The Showground is divided (like everything else in Kenya) into those with money and those scrabbling in the dirt to make a living. And those with money are only really interested in making more. And so, as the big companies like McDonalds and KFC have noticed that their takings were not reaching ‘targets’ on the first couple of days and also noticed that all the little mamas selling chapatis and Kenyan food were doing a roaring trade down where the little people gather, they simply bung the City Council kanjos something and – hey totally fucked up presto – last night dozens of the mamas were rounded up and arrested.

They have their medical certificates … they are officially on site … but money talks. Doris starts her day by chasing down the van with our few mamas (most of ours are working in big kitchens on site) and bunged the officers another wedge to get them out. Our neighbour Lucy had all her equipment stolen and all her ladies taken to Langatta Women’s Prison where they will wait till someone pays a bribe to get them out.

The Prez is supposed to be coming tomorrow so that is when things will really take off. Meanwhile something WONDERFUL has happened. Quite without any work on our part. Doris takes me to one side and says we were offered a fridge by Coca Cola.

I cut her off and explain that ANY interaction with the massive global evil that is the Coca Cola empire will result in the withdrawal of all Mama Biashara support. For which read money. And me. Doris knows this and they wanted a guarantee of our tiny kibanda buying rather a lot of their appalling world diminishing product.

“But what of this…?” says Doris as a large truck marked Club pulls up. Coca Cola have simply bought everything that stands in their path here in Africa and so most drinks, should you care to look at the label, are just Lupine Coke in Local Goat’s clothing.

But Club – it turns out as I descend upon the truck and ask to inspect a bottle – are an entirely Kenyan operation. The parent company is called Highland – famous here for water and for squash. I am beside myself with delight.

I help them squeeze the fridge into our tiny kibanda. We are at the speartip of the fight against Coca Cola in Kenya. Their new range is EXACTLY what CC (I cannot even bring myself to write their name again) offer – cola, lemon and lime (Sprite), Orange (Fanta), Bitter Lemon (Krest – a once Kenyan brand which they bought) and Ginger (Stoneys ditto). Plus fruity drinks like mango and guava. I am on a mission. I pay for twenty bottles and everyone who comes up and claims only to drink C gets a free sample – you don’t like it, you don’t buy. They ALL bought ! All the sodas are selling.

Then I meet the Head of Marketing for Highland. He is, oddly, Greek. We are meeting next week to see what we can cook up to help push the product and bring about the downfall of The Evil Empire in Kenya.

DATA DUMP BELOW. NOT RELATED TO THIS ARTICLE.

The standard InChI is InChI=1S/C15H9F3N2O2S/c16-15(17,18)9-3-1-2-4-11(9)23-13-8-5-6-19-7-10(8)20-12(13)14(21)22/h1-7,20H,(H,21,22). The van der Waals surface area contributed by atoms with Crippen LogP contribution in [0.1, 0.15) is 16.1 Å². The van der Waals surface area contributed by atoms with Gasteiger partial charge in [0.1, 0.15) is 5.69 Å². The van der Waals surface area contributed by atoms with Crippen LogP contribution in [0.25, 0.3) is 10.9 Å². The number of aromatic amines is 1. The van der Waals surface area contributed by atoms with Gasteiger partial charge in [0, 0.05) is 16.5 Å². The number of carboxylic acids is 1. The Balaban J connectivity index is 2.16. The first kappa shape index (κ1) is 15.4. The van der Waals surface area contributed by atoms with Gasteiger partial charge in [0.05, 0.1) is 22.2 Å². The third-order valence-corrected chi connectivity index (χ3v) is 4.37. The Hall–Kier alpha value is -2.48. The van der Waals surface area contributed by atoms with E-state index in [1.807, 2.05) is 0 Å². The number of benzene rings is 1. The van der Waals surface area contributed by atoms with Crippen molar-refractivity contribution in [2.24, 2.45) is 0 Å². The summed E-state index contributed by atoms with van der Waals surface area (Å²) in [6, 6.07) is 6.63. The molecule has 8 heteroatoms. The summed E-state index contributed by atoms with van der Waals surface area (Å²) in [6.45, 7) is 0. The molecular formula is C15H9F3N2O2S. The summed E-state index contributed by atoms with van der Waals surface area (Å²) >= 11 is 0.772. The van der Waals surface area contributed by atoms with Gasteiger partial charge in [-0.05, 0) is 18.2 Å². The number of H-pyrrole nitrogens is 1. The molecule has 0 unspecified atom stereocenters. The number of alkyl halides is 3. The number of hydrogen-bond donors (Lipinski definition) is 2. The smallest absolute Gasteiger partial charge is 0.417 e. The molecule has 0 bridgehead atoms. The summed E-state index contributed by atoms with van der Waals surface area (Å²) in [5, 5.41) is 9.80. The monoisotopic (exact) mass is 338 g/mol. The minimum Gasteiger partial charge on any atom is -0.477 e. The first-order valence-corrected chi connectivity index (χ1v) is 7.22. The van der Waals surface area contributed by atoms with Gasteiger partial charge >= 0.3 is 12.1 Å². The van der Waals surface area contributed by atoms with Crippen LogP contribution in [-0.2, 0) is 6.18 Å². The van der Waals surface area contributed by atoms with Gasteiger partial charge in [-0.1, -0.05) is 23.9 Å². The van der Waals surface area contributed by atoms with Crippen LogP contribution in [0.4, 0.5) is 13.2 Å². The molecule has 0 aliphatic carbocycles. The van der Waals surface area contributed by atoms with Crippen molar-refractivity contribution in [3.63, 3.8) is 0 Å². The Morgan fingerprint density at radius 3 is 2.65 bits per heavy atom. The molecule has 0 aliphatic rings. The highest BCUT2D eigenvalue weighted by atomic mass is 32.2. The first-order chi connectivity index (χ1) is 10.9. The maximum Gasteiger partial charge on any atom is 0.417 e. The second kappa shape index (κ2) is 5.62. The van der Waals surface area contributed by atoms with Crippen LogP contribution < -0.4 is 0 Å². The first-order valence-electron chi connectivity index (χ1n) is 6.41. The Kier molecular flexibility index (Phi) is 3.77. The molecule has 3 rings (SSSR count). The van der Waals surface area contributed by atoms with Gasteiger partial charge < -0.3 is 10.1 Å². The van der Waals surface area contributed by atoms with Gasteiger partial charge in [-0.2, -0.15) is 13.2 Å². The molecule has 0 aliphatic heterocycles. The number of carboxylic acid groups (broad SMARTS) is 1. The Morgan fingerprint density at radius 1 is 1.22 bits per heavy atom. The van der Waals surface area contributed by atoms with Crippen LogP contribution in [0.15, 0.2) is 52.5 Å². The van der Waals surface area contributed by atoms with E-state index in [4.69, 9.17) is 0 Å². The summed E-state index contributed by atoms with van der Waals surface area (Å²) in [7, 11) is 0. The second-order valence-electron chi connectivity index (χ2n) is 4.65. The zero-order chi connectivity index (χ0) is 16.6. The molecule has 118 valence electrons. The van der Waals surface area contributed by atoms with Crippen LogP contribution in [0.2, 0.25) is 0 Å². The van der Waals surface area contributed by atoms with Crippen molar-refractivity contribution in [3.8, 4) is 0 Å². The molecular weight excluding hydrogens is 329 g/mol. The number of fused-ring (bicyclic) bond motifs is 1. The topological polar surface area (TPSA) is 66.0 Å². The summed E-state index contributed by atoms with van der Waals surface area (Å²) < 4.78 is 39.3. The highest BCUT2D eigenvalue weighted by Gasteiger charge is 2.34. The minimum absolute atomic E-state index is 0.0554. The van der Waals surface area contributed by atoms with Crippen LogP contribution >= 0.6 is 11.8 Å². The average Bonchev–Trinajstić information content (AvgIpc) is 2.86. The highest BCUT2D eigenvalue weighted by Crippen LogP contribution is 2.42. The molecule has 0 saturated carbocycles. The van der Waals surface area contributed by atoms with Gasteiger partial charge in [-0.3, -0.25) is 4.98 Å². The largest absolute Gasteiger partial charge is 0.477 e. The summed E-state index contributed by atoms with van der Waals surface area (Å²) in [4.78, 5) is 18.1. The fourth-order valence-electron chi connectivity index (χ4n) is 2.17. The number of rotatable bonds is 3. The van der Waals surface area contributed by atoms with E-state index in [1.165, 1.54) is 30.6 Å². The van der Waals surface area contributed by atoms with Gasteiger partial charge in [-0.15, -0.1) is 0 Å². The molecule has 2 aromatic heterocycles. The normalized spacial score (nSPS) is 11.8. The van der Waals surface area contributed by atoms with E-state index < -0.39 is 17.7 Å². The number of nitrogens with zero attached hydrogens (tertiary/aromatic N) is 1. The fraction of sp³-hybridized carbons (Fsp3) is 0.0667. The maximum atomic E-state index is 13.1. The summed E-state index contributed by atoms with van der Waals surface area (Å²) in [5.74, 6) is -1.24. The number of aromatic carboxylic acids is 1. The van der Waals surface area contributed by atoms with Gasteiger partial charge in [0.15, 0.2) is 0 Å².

Apparently, the City Council have been around again demanding a £50 bribe from every stall who want to cook anything. The Big Companies had a meeting and demanded that all food of all kinds should be banned from the little people area. Only toys can be sold. So the City Council (notice initials also CC) came around to demand the bribe to ignore the bribe that they had got from the Big Companies. They have a go at Doris but we are not cooking. All our sweeties are wrapped. And now we have Highland fighting our corner. We have their fridge. We are their people. She stands her ground and we are left alone. They are like some sort of foul vermin that attacks the weakest.

They arrested our neighbour Lucy and held her in Langatta until she paid the bribe. They really are filth. When you walk in the posher areas of the show there are no City Council to be seen. At all. They know where their victims are.

I chat to another Top Bod from Highland. Doris does an AMAZING pitch about why sex workers are the best sales people (I pitch in with “You cannot sell anything until you can sell yourself”) and we also come up with a possible slogan… “Pleasure was our business, now business is our pleasure” ??? I chat away about the plusses of having people on the ground, especially when, as Club is, you are trying to break into the slum and poorer areas. He is interested and we part with an exchange of business cards and promises to meet.

I leave at about 6.30pm. We rock off down the road and are stopped from turning right down the empty usual road by a fat twat of a policeman. We are sent off down the road towards Ngong Forest. Along with a massive jam of cars. Ngong Forest also known as Ambush Alley. With dozens of cars crawling through it. The police have decided to create a jam further up Ngong Road so that the main road to the Showground looks clear for them. Bastards. We take a shortcut across a football pitch and I get home.

Shortly after that there was a massive barrage of gunfire from the Showground. Like war had broken out. So much that I thought it was fireworks. What had happened, Doris explains, is that the KDF (Kenya Defence Force) had come into her area, told all the citizens to ‘lalla chini’ (lie low) and fired off a massive barrage of firepower into the sky. And I mean MASSIVE. Doris and the others were left cowering in the kibanda on the ground. As were all the other little people. The KDF personel announced to the little people that they wanted to show “who is in control here”. Quite scary really, as they are psychopaths to a man. A bit of gunfire on the Ngong Road too. However I manage to sleep like a log.


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Filed under Africa, Charity, Kenya